Repatriating procurement – reducing the burden.

Brexit having been delivered, Britain as a sovereign nation now has the right to establish its own rules for public procurement rather than follow the pernickety rules of the European Union.

The European Union rules on public procurement were negotiated over many years to protect the single EU market, to ensure that businesses in all member states were able to bid for public sector contracts on the same basis as all the competition. The Government believes that there is now scope for some flexibility to favour British businesses in some cases.

The Queens Speech contained confirmation that the Government will introduce new laws “to simplify procurement in the public sector”. This will make it “quicker, simpler and better able to meet the country’s needs while remaining compliant with our international obligations”. In future, public procurement will be more accessible for new entrants such as small businesses and voluntary, charitable and social enterprises to compete for and win public contracts.

The main benefits of the forthcoming Bill will be:
  • Harnessing the billions that the Government spends every year on public procurement to support Government priorities to level up and spread opportunity across the country.
  • Embedding transparency throughout the commercial lifecycle from planning to procurement, contract award, and performance evaluation. Procurement data will be published in a standard, open format, so that it is more accessible to anyone.
  • Making UK procurement rules more modern, flexible, innovative and diverse, by allowing the Government to consider wider social value when picking suppliers so that taxpayers’ money goes further and has more of a wider benefit for society including the creation of new jobs and skills to drive economic growth.
  • Consolidating the 350+ regulations governing public procurement and creating a single, uniform framework, including for defence procurement, to allow more freedom for the public and private sectors to innovate and work in partnership in public service delivery.
The main elements of the Bill are:
  • Enshrining in law the principles of public procurement such as: value for money, public benefit, transparency, integrity, fair treatment of suppliers and nondiscrimination.
  • Overhauling the complex and inflexible procurement procedures and replacing them with three simple, modern procedures. This will allow the public sector more scope to negotiate with potential suppliers to deliver innovative new solutions.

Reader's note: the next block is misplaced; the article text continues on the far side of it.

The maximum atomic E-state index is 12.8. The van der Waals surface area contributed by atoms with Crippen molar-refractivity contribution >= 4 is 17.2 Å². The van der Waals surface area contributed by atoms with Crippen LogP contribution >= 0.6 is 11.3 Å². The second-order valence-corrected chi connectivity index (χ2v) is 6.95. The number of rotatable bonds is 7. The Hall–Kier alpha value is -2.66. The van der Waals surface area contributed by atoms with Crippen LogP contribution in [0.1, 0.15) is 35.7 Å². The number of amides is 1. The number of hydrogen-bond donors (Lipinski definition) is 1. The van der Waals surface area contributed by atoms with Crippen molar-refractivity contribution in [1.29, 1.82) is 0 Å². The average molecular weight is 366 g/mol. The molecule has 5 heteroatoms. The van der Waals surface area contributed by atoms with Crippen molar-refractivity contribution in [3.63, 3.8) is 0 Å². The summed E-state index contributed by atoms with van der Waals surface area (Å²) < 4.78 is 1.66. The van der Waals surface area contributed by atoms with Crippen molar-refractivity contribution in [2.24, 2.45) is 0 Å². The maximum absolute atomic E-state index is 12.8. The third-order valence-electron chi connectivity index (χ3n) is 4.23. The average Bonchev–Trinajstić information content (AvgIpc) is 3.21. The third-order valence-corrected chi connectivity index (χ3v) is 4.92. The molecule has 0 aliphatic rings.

• Requiring buyers to have regard to the Government’s strategic priorities for public procurement as set out in a new National Procurement Policy Statement.
  • Introducing procurement processes that allow contracting authorities to buy at pace, for serious situations that are declared a crisis, with strengthened safeguards for transparency.
  • Establishing a single data platform for supplier registration that ensures suppliers only have to submit their data once to qualify for any public sector procurement.
  • Tackling unacceptable behaviour such as supplier fraud through new exclusion rules and giving buyers the tools to properly take account of a bidder’s past performance.
  • Reforming the process for challenging procurement decisions to speed up the review system and make it more accessible and capping the level of damages available to bidders in order to reduce the attractiveness of speculative claims.

With decades’ of experience working to secure market access for third and commercial sector clients, Whitehouse Communications team will be closely engaged in the development of the new procurement regime.

Political Consultancy

The Whitehouse Communications team are experts in providing public affairs advice and political consultancy to a wide range of clients, especially skills and training providers, not only in the United Kingdom, but also across the member states of the European Union and beyond. For more information, please contact our Chair, Chris Whitehouse, at

More on procurement is here.